The 10 best movies of 2007.

Reviews of the latest films.
Dec. 28 2007 12:37 PM

The Top 10 Movies of 2007

A man-eating river beast, a rat who cooks, and the Cannes-winning film you just might get to see after all.

Even in a movie-rich year like this one, I find Top 10 lists a trial to put together. I'm constitutionally averse to hierarchical systems, grading, ranking, and rows of tiny stars. I'd rather just heap all the films that mattered to me into a great squirming pile, like puppies, and shower them with love.

The very concept of "10 best" brings up that thorny, irresolvable question at the heart of the critical enterprise: When it comes to cultural products like books or movies, is there any meaningful distinction between "best" and "favorite"? We can get into that when next week's Movie Club kicks into gear; for our purposes, let's just say that these were the movies I staggered out of, those that have taken up permanent residence somewhere in my brain. In alphabetical order (it was hard enough to pick just 10, let alone rank them):

Dana Stevens Dana Stevens

Dana Stevens is Slate's movie critic.

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4 Months, 3 Weeks, and 2 Days:The headline Slate gave to my review of this movie's New York Film Festival screening—"the Cannes-winning film you'll probably never see"—has turned out, thankfully, to be inaccurate. Cristian Mungiu's vérité-style story of two Romanian women seeking an illegal abortion during the Ceausescu regime has found a U.S. distributor and will be in limited release beginning in late January. See it by any means necessary: It's searingly intelligent and achingly sad, shot with a technical virtuosity that sneaks up on you.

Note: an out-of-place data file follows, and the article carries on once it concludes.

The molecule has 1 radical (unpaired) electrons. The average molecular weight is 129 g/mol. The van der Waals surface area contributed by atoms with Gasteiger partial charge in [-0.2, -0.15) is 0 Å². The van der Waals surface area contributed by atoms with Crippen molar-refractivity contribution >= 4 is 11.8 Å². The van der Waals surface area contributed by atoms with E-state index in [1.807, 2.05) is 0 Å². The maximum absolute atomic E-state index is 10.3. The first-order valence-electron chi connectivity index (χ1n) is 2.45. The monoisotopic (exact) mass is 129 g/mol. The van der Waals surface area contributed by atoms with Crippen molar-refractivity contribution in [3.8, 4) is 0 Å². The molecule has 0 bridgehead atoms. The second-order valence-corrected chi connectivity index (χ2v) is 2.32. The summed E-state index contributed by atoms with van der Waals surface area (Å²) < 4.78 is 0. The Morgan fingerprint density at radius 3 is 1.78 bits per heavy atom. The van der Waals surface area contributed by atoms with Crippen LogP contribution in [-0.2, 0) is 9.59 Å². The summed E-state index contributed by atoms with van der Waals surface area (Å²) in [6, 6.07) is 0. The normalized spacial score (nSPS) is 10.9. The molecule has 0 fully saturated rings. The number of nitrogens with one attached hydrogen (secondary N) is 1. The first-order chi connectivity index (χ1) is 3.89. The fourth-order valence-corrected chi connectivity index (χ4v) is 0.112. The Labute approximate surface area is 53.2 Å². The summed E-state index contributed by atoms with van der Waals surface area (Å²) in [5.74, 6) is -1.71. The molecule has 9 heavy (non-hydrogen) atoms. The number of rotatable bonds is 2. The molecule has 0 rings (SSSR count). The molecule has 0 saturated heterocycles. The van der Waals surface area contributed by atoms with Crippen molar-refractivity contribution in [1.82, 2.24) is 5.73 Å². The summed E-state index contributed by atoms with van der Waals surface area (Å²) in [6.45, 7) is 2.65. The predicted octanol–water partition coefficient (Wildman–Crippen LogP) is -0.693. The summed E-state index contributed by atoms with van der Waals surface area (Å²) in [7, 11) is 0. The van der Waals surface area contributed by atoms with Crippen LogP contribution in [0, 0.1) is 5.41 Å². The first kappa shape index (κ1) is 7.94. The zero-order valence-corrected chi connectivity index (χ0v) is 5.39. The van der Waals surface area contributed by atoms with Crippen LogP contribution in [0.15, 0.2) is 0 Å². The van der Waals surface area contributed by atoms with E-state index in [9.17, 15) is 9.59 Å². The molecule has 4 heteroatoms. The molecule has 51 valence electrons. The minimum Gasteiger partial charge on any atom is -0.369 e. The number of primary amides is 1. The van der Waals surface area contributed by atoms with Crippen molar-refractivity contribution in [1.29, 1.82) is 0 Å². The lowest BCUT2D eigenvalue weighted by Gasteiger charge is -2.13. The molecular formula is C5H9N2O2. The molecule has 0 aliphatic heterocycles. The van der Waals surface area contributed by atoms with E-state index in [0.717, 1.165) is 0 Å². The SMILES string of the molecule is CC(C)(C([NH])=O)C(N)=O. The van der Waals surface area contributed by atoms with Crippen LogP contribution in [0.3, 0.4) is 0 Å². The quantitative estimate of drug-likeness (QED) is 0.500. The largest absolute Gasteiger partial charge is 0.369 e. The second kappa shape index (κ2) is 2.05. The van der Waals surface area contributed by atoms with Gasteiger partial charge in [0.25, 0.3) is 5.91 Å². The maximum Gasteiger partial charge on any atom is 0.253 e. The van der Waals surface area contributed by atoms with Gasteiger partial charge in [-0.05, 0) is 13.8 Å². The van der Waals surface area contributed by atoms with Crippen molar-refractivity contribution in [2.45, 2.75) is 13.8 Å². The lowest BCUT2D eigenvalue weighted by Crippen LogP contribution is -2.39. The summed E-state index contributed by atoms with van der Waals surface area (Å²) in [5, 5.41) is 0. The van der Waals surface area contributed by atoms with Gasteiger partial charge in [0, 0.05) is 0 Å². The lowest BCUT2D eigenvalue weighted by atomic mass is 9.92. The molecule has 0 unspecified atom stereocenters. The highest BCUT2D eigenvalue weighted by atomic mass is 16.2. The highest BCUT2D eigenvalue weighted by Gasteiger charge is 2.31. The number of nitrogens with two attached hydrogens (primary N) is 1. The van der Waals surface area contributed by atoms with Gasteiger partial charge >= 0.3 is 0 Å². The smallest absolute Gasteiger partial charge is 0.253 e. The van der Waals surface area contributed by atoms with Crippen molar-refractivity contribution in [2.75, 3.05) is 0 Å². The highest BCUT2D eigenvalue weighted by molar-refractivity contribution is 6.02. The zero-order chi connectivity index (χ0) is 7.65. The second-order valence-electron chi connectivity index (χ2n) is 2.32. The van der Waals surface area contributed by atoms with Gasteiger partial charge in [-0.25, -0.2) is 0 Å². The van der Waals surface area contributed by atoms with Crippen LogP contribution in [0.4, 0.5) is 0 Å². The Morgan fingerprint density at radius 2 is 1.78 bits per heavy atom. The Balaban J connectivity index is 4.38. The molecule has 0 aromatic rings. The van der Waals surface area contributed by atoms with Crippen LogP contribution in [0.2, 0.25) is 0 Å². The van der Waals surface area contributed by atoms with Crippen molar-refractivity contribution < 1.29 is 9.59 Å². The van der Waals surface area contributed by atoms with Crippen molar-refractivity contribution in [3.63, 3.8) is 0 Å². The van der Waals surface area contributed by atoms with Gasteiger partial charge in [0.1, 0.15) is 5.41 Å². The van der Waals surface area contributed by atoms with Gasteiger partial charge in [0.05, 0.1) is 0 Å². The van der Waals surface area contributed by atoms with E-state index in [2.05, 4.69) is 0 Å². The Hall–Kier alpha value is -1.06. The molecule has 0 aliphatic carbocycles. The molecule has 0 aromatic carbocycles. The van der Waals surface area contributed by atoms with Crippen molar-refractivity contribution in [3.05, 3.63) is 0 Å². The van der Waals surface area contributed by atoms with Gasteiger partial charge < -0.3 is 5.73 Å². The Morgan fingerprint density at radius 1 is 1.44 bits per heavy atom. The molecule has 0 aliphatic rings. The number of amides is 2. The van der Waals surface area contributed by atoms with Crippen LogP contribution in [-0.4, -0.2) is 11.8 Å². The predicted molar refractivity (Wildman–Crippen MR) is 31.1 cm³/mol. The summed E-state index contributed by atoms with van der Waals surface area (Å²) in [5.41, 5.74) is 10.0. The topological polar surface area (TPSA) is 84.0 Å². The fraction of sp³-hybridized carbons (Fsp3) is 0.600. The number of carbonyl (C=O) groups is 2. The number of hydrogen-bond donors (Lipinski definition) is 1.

Away From Her:One regret of 2007 is that I didn't catch this quiet stunner in time to review it when it opened. Sarah Polley's directorial debut, based on an Alice Munro story about a marriage torn apart by one partner's descent into Alzheimer's, is a love story of tender ruthlessness, with a trio of perfect performances from Julie Christie, Gordon Pinsent, and Olympia Dukakis. This should reappear on the big screen when Christie gets the Oscar nomination she richly deserves; if you missed it the first time around, see it then.

The Diving Bell and the Butterfly. Click image to expand.
The Diving Bell and the Butterfly

The Diving Bell and the Butterfly: There's not a frame I'd change in Julian Schnabel's big-hearted, lyrical adaptation of Jean-Dominique Bauby's devastating memoir. Mathieu Amalric, my marriage proposal remains on the table for your consideration.

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Song Kang-ho in The Host. Click image to expand.
Song Kang-ho in The Host

The Host: This cheerfully whacked-out Korean monster flick squirmed its way onto my list through sheer originality. What other movie this year provided social satire, eco-paranoia, a noodle-slurping ghost, a forced lobotomy, and a man-eating river beast in one suspenseful, funny package?

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Killer of Sheep movie poster. Click image to expand.
The poster for Killer of Sheep

Killer of Sheep re-release: OK, technically this belongs on the 10 best list for 1977, next to Network and Annie Hall. But surely the 30-years-too-late theatrical debut of Charles Burnett's first and greatest film, a chronicle of love and survival in the Watts ghetto, has to count as one of the major cinematic events of the year. It's now available on a DVD with fabulous extras, including a director's cut of Burnett's 1983 film My Brother's Wedding and three of his prizewinning shorts.